A Blue View is a weekly perspective on the life aquatic, hosted by National Aquarium CEO John Racanelli.
From the smallest plants and animals invisible to the human eye to entire ecosystems, every living thing depends on and is intricately linked by water.
Tune in to 88.1 WYPR every Tuesday at 5:45 p.m. as John brings to the surface important issues and fascinating discoveries making waves in the world today.
July 10, 2013: Sharks Unfairly Attacked
Click here to listen to John discuss the bad
reputation sharks have gotten over the years.
Sharks have long captured the imagination of the public. These days, even shark sightings make national news. Just this past June, great white shark sightings in Massachusetts and New Jersey cleared beaches and were widely reported across the country.
Often thought of as mindless, aggressive killers, sharks—and their toothy jaws—are featured prominently in movies and TV shows, always adding drama with a hint of fin visible above the water’s surface. Despite the fascination that we all feel for sharks, these important apex predators remain seriously misunderstood.
Most people think of great whites when they think of sharks, but there are actually more than 375 shark species, ranging in size from the 8-inch dwarf lantern shark to the 65-foot whale shark.
Here are just a few shark species that can be found at the Aquarium:
Sand Tiger Shark
The vast majority of sharks are carnivores, but exactly what they eat depends on what they can catch. Larger shark species may prefer seals or large fish. Other species may opt for mollusks, clams, squid, and other small marine animals. One thing is certain—humans are not the preferred menu choice—far from it.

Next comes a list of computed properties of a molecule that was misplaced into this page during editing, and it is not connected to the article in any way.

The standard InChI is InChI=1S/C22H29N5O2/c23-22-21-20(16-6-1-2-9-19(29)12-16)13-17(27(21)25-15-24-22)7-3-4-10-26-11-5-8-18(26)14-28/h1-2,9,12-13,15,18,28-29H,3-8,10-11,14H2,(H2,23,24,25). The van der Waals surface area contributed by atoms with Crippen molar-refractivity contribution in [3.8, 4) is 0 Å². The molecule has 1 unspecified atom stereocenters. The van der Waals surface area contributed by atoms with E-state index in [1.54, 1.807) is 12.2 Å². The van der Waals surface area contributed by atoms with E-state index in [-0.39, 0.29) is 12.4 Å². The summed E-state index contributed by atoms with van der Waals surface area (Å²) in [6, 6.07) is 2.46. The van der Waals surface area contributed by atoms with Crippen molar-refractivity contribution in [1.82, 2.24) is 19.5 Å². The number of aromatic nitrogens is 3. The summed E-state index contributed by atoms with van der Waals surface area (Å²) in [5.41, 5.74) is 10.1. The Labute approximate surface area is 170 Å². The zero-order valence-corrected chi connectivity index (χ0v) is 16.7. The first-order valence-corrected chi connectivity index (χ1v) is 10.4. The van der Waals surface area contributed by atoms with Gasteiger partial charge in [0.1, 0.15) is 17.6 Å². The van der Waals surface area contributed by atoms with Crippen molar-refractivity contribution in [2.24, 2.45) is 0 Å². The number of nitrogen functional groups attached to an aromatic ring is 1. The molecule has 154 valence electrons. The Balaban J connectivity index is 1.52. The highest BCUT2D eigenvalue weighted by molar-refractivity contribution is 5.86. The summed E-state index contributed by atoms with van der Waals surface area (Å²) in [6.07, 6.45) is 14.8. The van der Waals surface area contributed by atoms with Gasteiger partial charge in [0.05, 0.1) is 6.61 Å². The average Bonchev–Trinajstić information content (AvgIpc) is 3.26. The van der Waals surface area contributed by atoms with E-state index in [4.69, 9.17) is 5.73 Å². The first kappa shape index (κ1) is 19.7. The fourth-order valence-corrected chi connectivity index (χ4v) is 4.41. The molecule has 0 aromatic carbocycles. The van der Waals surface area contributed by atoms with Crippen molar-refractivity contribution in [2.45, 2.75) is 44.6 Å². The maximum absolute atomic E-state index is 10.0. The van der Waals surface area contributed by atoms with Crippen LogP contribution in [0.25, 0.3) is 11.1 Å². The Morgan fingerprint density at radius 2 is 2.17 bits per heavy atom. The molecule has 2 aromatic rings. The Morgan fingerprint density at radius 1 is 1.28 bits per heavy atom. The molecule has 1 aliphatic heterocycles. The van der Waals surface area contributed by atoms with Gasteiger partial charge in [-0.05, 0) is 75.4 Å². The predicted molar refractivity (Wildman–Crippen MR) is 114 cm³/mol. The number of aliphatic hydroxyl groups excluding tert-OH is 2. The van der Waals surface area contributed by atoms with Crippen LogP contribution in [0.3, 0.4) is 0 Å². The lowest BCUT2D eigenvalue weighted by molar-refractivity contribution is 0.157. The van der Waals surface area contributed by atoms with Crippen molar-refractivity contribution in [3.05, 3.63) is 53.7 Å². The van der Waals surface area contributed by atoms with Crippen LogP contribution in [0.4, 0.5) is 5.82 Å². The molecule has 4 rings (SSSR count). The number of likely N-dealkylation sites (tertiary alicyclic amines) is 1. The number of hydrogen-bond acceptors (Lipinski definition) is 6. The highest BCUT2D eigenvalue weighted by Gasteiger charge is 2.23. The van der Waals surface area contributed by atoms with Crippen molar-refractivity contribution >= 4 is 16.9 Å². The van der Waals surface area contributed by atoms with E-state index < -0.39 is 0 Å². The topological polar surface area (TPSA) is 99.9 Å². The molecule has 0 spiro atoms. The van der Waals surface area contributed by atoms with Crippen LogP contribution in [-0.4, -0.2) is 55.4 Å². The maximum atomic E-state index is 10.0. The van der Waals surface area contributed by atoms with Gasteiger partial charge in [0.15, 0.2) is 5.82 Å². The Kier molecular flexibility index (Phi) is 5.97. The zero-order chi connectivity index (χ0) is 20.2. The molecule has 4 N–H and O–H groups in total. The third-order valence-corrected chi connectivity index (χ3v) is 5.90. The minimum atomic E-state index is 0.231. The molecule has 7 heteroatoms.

Of the hundreds of shark species, only 12 are considered even potentially dangerous to people, with great whites, bull sharks, and tiger sharks responsible for most attacks on humans. In 2012, approximately 80 shark attacks occurred worldwide, with seven fatalities. When one considers how fearful the general public is of sharks, it’s remarkable to learn that as many as 100 million sharks are killed by people each year. The fact is, sharks have far more to fear from humans.
While sharks may be at the top of the food chain, they are susceptible to threats such as shark finning, overfishing and bycatch. As top predators, most shark species produce relatively few offspring and take years to reach reproductive maturity. The whale shark, for example, doesn’t reproduce until the age 30. When killed in great numbers, sharks don’t have the opportunity to reproduce, and the long-term viability of the population is threatened.
So why should we worry about sharks? Let’s start with the fact that they’re absolutely critical to healthy ocean ecosystems. Scientists refer to sharks as a keystone species, meaning that the whole complex food web relies on them. From their perch at its top, sharks keep populations of other fish in check, naturally select out old and sick fish, and control populations so that other prey fish can’t cause an imbalance in the ecosystem. By doing the essential job of population control, sharks actually ensure adequate biodiversity in marine habitats.
Besides regulating the food web, sharks are believed to keep coral reefs, sea grass beds, and other vital habitats healthy. Essentially, sharks regulate the behavior of other species by intimidating them, preventing any one species from over-consuming critical habitat.
Because of the severe population decline of many shark species, several states, Maryland included, have taken steps to protect sharks by prohibiting the sale, trade, and transfer of shark fins, and many conservation organizations are advocating for even greater protection of these ocean-dwellers.
This summer, if you’re fortunate enough to spent time at the ocean, don’t let fear of sharks prevent you from enjoying the water. Be sensible, but not afraid. As you’ve no doubt heard, you face much greater risk driving to the shore than you do from the sharks that live there!